Acorn squash ring being dipped into saucer of olive oil

I also modified the recipe by sprinkling with powdered sage instead of thyme. I use thyme some of the time (heehee :P) but as mine can’t make it through the cold winters, and gets used up quickly in dry form, I found myself substituting the easy-to-buy powdered sage (after I finished using up my own dried sage leaves). I think the flavor works well with the squash. Sometimes I use both if I have them. I also use salt (a lot!) and freshly ground black pepper (moderate) as in the video.

Acorn squash rings on aluminum-covered cookie sheet, oiled and sprinkled with salt and pepper on both sides.

Acorn squash rings on aluminum-covered cookie sheet, oiled and sprinkled with salt and pepper on both sides.

After coating both sides with oil and salting, peppering, and saging both sides of the rings, I add the onion component (on the top side only). Instead of scallions, I used up a lot of my slightly overgrown green onions towards the end of harvest season. After washing them and cutting off the roots and pulling off any wilted leaves, I chopped them roughly into manageable lengths, added a little water, and pureed in the mini food processor to make a thick slurry. The mixture is easy to spoon on the edges of the rings (most of it ends up in the center hole, but that’s fine). I used a couple of tablespoons per pan of rings, and put the rest in a ziploc bag in the freezer where it is super handy for my next batch, after a quick thaw.

Acorn squash toppings (minus the powdered sage)

Acorn squash toppings (minus the powdered sage)

Any other type of onion or scallion would probably work fine too, I would still recommend pureeing a batch in advance and freezing to have on hand so you don’t have to get utensils messy making a tiny amount each time. Simply chopping up an onion or green onion and sprinkling it on top doesn’t do much for this recipe… it burns and doesn’t infuse with onion flavor. Some people leave out the onion altogether but I think it really compliments the squash flavor and adds complexity.

Acorn squash rings with olive oil, salt, pepper, (I left out the sage on the occasion of this photo,  I think I ran out) and onions, ready to go in the oven.

In comparison, here are the prepared delicata squash rings coated in the same way with oil, salt, pepper, powdered sage, and the pureed onions, ready to go in the oven! They’re quite a bit smaller around than an acorn, but a whole delicata squash (or two, if it’s one of the short ones) or a whole acorn squash can be made to fit on a single cookie sheet. How many squash you use per person depends somewhat on their size, which is variable…  A longish delicata like this one (16 rings) could serve one as a meal or two as an appetizer. The size of the delicata varies quite a bit though, smaller ones are more like 9-12 rings.  The acorn squash pictured in this recipe is about comparable to a large delicata (on average they have a bit more meat than an average delicata), serving one hungry person as meal or two more moderate appetites as a side 🙂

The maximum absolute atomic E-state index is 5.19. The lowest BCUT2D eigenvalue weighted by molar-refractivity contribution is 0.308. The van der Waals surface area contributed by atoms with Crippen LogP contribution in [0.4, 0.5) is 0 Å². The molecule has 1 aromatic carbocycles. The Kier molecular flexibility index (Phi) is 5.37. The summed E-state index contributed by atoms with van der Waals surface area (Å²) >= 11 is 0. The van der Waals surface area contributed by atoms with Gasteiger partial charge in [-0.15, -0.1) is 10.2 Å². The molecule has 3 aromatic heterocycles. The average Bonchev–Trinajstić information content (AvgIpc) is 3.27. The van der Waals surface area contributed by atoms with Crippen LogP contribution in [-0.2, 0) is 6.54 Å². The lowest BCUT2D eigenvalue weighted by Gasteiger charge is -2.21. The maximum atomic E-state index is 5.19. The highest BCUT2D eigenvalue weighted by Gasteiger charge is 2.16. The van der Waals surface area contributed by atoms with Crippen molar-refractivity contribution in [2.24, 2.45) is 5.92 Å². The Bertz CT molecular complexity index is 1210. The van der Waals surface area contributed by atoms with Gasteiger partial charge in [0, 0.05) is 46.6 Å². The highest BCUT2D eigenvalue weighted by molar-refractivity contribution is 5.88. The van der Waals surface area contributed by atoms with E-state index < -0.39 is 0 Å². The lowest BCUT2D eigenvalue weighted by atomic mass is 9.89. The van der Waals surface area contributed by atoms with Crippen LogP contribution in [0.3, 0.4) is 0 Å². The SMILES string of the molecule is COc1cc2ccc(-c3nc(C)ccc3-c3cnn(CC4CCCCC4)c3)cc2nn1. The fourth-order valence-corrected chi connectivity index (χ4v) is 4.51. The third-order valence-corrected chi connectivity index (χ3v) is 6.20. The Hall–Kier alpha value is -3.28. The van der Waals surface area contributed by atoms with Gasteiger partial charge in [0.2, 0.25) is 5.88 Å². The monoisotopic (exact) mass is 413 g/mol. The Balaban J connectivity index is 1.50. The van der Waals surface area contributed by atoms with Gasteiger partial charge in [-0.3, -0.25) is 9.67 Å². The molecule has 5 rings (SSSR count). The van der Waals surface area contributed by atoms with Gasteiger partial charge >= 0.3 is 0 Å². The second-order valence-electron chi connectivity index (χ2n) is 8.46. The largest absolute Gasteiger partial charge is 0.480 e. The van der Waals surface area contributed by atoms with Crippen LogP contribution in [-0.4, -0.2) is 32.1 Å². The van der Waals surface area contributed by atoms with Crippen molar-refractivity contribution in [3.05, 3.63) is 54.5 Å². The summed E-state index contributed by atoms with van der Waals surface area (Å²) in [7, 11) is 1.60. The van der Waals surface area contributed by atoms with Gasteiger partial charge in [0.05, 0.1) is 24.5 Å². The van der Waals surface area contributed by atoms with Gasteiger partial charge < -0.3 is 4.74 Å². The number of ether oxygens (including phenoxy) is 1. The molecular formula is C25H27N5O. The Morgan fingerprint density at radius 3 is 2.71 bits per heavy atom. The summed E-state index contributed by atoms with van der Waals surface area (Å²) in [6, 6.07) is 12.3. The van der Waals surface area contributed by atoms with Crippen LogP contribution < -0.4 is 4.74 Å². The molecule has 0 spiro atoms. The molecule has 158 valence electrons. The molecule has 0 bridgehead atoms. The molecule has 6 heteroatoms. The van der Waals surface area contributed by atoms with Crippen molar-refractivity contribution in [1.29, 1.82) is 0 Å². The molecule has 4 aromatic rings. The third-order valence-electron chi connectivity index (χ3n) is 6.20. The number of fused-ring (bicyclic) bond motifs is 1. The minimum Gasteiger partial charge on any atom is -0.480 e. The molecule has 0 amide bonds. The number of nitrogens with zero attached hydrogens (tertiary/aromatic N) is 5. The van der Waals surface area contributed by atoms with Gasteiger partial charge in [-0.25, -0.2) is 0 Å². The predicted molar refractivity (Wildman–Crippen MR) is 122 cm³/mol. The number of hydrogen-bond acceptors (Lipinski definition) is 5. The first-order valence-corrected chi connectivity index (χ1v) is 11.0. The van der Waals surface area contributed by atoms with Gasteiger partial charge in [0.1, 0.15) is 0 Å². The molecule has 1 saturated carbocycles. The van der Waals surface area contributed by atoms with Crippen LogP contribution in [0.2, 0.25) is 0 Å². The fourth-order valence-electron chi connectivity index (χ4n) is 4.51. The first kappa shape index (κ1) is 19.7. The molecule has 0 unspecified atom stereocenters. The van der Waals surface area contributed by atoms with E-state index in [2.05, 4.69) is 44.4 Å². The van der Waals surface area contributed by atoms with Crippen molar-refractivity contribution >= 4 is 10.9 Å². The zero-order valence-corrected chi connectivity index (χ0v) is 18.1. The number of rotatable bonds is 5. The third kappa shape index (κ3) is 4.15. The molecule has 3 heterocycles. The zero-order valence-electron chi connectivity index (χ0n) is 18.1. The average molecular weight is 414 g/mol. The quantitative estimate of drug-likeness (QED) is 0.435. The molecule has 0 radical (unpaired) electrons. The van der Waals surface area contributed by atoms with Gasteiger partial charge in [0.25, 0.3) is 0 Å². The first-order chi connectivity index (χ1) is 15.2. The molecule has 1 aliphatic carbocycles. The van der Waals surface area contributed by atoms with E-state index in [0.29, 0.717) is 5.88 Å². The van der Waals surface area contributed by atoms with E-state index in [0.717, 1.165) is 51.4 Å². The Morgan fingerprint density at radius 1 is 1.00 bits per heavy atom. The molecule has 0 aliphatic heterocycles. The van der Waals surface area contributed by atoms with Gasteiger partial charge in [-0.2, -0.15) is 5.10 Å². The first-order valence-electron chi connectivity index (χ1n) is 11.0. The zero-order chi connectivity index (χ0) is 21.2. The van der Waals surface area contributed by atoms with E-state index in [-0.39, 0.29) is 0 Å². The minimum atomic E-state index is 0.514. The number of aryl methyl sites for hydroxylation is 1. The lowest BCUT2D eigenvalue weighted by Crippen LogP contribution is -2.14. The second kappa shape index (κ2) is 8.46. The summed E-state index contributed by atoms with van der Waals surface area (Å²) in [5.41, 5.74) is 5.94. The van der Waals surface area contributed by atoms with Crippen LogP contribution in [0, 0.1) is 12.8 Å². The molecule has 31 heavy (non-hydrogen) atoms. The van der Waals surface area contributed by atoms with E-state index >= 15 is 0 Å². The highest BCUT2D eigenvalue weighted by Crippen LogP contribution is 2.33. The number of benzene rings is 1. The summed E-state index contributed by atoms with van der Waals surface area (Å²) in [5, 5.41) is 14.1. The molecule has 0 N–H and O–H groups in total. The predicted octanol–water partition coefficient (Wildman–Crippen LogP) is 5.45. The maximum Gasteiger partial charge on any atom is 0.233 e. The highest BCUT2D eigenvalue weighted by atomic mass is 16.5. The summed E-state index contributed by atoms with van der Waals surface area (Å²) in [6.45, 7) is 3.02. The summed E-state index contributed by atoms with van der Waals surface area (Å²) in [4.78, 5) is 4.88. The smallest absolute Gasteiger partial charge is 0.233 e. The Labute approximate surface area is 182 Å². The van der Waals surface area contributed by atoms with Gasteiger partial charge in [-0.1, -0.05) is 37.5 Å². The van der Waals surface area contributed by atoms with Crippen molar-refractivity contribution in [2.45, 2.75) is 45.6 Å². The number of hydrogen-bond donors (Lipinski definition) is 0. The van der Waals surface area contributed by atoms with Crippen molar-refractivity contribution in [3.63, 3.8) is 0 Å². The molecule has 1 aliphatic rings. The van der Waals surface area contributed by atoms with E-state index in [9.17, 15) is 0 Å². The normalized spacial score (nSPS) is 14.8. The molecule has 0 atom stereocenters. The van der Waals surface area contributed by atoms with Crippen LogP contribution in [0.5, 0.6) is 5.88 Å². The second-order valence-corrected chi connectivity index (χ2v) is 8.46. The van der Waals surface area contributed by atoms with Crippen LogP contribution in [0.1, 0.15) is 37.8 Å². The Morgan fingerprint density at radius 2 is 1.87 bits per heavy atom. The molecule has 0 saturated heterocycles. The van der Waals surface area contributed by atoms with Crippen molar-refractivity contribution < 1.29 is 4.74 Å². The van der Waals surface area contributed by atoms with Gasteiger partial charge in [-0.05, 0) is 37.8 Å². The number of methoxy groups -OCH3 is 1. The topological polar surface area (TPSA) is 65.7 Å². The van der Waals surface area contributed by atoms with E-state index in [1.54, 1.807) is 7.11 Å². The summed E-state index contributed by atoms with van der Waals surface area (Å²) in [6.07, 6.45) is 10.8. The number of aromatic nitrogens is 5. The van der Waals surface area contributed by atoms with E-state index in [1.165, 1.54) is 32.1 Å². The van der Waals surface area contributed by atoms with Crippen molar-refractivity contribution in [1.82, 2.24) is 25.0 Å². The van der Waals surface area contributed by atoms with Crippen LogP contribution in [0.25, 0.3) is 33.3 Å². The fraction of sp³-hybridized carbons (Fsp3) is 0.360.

While the oven is roasting the rings it’s time to address those delicious seeds! If you like pumpkin seeds you’ll like squash seeds.  (If you’ve never had homemade pumpkin seeds… they’re way better than what you can buy). This is my method, perfected over the years, of roasting squash seeds. Delicata squash have a lot of seeds and are great for this recipe. Acorn squash usually has a moderate amount, and butternut not so much, but both taste fine (along with standard pumpkin, of course!). Their skins are thin, you do not have to shell them to eat them, just crunch up the whole thing. I’ve even roasted turban squash seeds, which are big and fat but still roast up pretty well. The only squash seed I’ve had that didn’t toast too well (too hard) was kabocha squash, but that’s a whole other adventure (I wouldn’t personally recommend kabocha for the squash rings recipe, either, having tried, though it has other uses which I might blog about later :). But you can probably substituted a variety of other different winter squash in the squash rings recipe successfully, I’ve yet to try butternut but I think it’d work well, and acorn is the easiest of all to come by. I have a sweet dumping (which is similar to acorn but colored like delicata) which I’m planning to try cooking this way as well.